The following remarks were made by University of Southern California Professor of Journalism Emeritus Félix Gutiérrez at the book launch Oct. 3 for “Reporting on Latino/a/x Communities: A Guide for Journalists.”
It’s so wonderful to be back with the good people at the USC Annenberg School for Communication and Journalism for the launch of a long-overdue and much-needed guide for journalists covering Latino/a/x communities.
The need for such guidance was anticipated by pioneering Los Angeles Times journalist Rubén Salazar in 1969 as U.S. media began well-intentioned, but often misguided, coverage of Mexican-Americans, a group that two years earlier the Atlantic magazine called “the minority nobody knows.”
“The Mexican-American beat in the past was non-existent,” Salazar said in San Antonio a half century ago. “The news media are (now) figuratively taking the serape and sombrero off Mexican-Americans. What it finds, however, seems to puzzle newspapers, radio and television. The media seem impatient about the complexities of the story. It’s as if the media are not amused that under that serape and sombrero is a complex Chicano instead of a potential Gringo.”
Those of us working to get 1960 media coverage of Chicano issues, actions and ideas often found reporters arrived in the barrio just after the police or focused on how we were protesting rather than why we were protesting. There were no barrio experienced editors or Latinx reporters to help them, much less a guide book. The results were often stories playing on colorful stereotypes or portraying Chicanos as “problem people” either beset by problems or causing problems for others.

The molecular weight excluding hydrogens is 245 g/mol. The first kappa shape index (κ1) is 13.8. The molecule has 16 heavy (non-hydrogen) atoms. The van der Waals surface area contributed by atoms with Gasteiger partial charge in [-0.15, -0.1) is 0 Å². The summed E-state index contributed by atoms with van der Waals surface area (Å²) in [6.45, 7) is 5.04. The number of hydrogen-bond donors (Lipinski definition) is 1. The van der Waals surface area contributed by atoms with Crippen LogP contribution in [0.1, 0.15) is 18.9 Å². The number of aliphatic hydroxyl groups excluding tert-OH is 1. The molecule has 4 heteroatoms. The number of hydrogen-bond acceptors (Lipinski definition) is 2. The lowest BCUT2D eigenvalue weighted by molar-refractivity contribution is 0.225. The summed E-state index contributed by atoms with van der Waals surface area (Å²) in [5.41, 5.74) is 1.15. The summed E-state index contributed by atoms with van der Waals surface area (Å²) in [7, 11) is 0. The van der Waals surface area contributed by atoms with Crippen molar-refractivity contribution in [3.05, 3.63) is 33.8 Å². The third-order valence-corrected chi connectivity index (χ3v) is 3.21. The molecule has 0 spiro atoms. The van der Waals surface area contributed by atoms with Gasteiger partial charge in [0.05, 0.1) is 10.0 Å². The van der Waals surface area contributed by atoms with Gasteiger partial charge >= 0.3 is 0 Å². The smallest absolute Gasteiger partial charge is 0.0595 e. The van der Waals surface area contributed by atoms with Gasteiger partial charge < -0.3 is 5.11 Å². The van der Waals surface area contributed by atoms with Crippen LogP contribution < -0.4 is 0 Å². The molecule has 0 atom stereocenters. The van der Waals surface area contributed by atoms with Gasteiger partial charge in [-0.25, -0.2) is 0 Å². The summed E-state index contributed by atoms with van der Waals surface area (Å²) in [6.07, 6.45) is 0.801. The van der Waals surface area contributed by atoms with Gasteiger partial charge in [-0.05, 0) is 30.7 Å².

In the decades since then Latinx representation in the newsrooms and news coverage has increased. But much more needs to change for that coverage to be accurate, complete and fair. They need to use more sources from more places and more spaces: print, video, audio and digital.
Especially important are the voices of young people, including Dímelo at USC. What they are saying is what people will be saying and paying attention to in the future. Rubén Salazar noted the importance of the alternative media in the 1960s. Even more true in today’s digital age.
“The Chicano underground press is doing things which we, in the normal news media, should take note of,” Salazar said. “It is trying to express the Chicano soul. The Chicano underground press is saying things that must be said.”
This guide for journalists is edited and written by outstanding journalists and journalism educators with professional experience in all media. It is a big step in the right direction. It covers current issues, past coverage, key Latinx subgroups, and most importantly offers useful, helpful and much-needed advice and guidance. It should be used in every newsroom and made a part of every journalism curriculum.
It joins the list of diversity books on women in journalism, people of color and journalism, and LGBTQ issues in media authored or edited by USC journalism faculty beginning in the 1980s.
Today’s faculty are not resting on past accomplishments. They are building the future by addressing the present in classes, productions and this book. The book’s editors and authors are all role models and inspirations to all who want to see news stories be as accurate, fair and complete as they should be for those covered and those who we see, hear or sense the coverage. Read it, use it and show others how good you and your stories can be.